Evidence needed to support claims, Blue 9 liquidator says

Steve Rout
Steve Rout
Allegations levelled at former Queenstown man Steve Rout are ''innuendo'' without supporting evidence, the liquidator of failed road construction firm Blue 9 Ltd says.

Liquidator Iain Nellies, of Insolvency Management, has responded to claims that Mr Rout, now living in the Philippines, has avoided repaying creditors by transferring Blue 9 assets to other companies linked to him through trusts and family members.

The Christchurch-registered road construction firm stopped trading in January because it could not pay its debts, and was placed in liquidation in June.

Mr Rout is listed as Blue 9's director and shareholder. Unsecured creditors include Mr Rout's failed company Steve Rout Contracting, which was placed in receivership in May 2011 amid creditor allegations its assets were transferred to Blue 9.

An individual representing a group of those creditors has emailed Blue 9's liquidators and the Otago Daily Times with claims that companies linked to Mr Rout owned about $2 million in assets that should have been sold and the proceeds given to creditors.

In their first report issued last month, Blue 9's liquidators said the company owed $2.28 million, of which $1.72 million was owed to secured creditors.

Mr Nellies said the person making the allegations had not provided details and had refused to meet him in person. Without that supporting evidence, the allegations were ''a lot of innuendo''.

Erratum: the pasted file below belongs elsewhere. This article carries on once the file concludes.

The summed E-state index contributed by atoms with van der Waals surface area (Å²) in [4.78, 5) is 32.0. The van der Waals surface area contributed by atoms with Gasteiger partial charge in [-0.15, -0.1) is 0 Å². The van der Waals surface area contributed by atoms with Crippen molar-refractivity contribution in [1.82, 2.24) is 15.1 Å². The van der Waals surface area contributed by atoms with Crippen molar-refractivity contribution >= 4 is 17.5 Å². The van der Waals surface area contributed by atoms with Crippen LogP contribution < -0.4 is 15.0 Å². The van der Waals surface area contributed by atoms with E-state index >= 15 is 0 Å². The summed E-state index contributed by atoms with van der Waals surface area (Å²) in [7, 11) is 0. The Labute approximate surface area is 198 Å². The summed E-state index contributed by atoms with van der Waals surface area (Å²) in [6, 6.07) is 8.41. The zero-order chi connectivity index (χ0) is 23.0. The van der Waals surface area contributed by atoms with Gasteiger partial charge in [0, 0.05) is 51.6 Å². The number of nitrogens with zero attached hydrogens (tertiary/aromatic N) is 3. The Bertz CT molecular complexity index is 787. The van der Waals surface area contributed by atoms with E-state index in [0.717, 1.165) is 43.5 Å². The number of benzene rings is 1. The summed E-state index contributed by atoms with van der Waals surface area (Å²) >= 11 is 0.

''We've got a list of the assets the company had, and we're ticking off what has happened to those, and the majority of those were sold by UDC [Finance] prior to [the liquidation].

''If they were sold to another enterprise of Rout, or the Rout family interest, on the basis that UDC got a fair price, there's nothing I can do about that.''

However, he had no ''preconceived ideas'' about the outcome of the liquidation, and litigating for the recovery of assets was an option if necessary.

Mr Rout had been responding to the liquidators' questions by email, although it was a ''slow process''.

His son, Jesse Rout, told the Otago Daily Times the allegations and rumours had damaged his own reputation.

The owner and manager of Queenstown civil construction firm NuRoad Civil said he was ''associated by the same last name''.

He worked for Blue 9 until late last year, when he set up NuRoad Civil. Two former Blue 9 employees now worked for him.

He said NuRoad Civil owned assets previously owned by Blue 9 but he had bought them from UDC Finance.

Another company of which he was a director and shareholder, NuRoad Ltd, did not own former Blue 9 assets. UDC had sold Blue 9's remaining assets by public tender and as far as he knew, none of the buyers had links to his father's business interests.


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